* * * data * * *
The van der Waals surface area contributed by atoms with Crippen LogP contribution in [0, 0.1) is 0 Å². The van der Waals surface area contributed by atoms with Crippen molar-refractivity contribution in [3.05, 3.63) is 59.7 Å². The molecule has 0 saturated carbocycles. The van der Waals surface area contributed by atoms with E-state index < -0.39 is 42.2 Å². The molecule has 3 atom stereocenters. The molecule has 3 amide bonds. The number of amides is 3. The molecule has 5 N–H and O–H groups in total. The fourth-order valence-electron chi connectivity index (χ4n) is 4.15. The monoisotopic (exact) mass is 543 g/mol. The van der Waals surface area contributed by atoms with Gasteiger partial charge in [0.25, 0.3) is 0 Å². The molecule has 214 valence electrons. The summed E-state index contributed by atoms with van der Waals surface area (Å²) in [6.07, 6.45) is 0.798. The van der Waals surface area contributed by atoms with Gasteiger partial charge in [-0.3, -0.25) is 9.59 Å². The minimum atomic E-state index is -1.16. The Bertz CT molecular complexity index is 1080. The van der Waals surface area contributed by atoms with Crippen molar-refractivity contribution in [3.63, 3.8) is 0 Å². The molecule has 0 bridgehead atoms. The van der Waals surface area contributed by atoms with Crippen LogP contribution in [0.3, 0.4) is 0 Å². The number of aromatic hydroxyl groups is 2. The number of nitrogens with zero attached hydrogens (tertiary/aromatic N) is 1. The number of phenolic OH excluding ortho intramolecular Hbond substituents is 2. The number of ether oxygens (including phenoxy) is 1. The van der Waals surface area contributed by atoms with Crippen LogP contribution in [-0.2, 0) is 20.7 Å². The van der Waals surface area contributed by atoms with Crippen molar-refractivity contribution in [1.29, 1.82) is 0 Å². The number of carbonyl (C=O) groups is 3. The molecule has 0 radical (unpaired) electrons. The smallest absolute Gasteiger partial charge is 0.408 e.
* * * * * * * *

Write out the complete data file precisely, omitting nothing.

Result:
The van der Waals surface area contributed by atoms with Crippen LogP contribution in [0, 0.1) is 0 Å². The van der Waals surface area contributed by atoms with Crippen molar-refractivity contribution in [3.05, 3.63) is 59.7 Å². The molecule has 0 saturated carbocycles. The van der Waals surface area contributed by atoms with E-state index < -0.39 is 42.2 Å². The molecule has 3 atom stereocenters. The molecule has 3 amide bonds. The number of amides is 3. The molecule has 5 N–H and O–H groups in total. The fourth-order valence-electron chi connectivity index (χ4n) is 4.15. The monoisotopic (exact) mass is 543 g/mol. The van der Waals surface area contributed by atoms with Gasteiger partial charge in [0.25, 0.3) is 0 Å². The molecule has 214 valence electrons. The summed E-state index contributed by atoms with van der Waals surface area (Å²) in [6.07, 6.45) is 0.798. The van der Waals surface area contributed by atoms with Gasteiger partial charge in [-0.3, -0.25) is 9.59 Å². The minimum atomic E-state index is -1.16. The Bertz CT molecular complexity index is 1080. The van der Waals surface area contributed by atoms with Crippen molar-refractivity contribution in [3.63, 3.8) is 0 Å². The molecule has 0 bridgehead atoms. The van der Waals surface area contributed by atoms with Crippen LogP contribution in [0.3, 0.4) is 0 Å². The number of aromatic hydroxyl groups is 2. The number of nitrogens with zero attached hydrogens (tertiary/aromatic N) is 1. The number of phenolic OH excluding ortho intramolecular Hbond substituents is 2. The number of ether oxygens (including phenoxy) is 1. The van der Waals surface area contributed by atoms with Crippen LogP contribution in [-0.2, 0) is 20.7 Å². The van der Waals surface area contributed by atoms with Crippen molar-refractivity contribution in [1.29, 1.82) is 0 Å². The number of carbonyl (C=O) groups is 3. The molecule has 0 radical (unpaired) electrons. The smallest absolute Gasteiger partial charge is 0.408 e.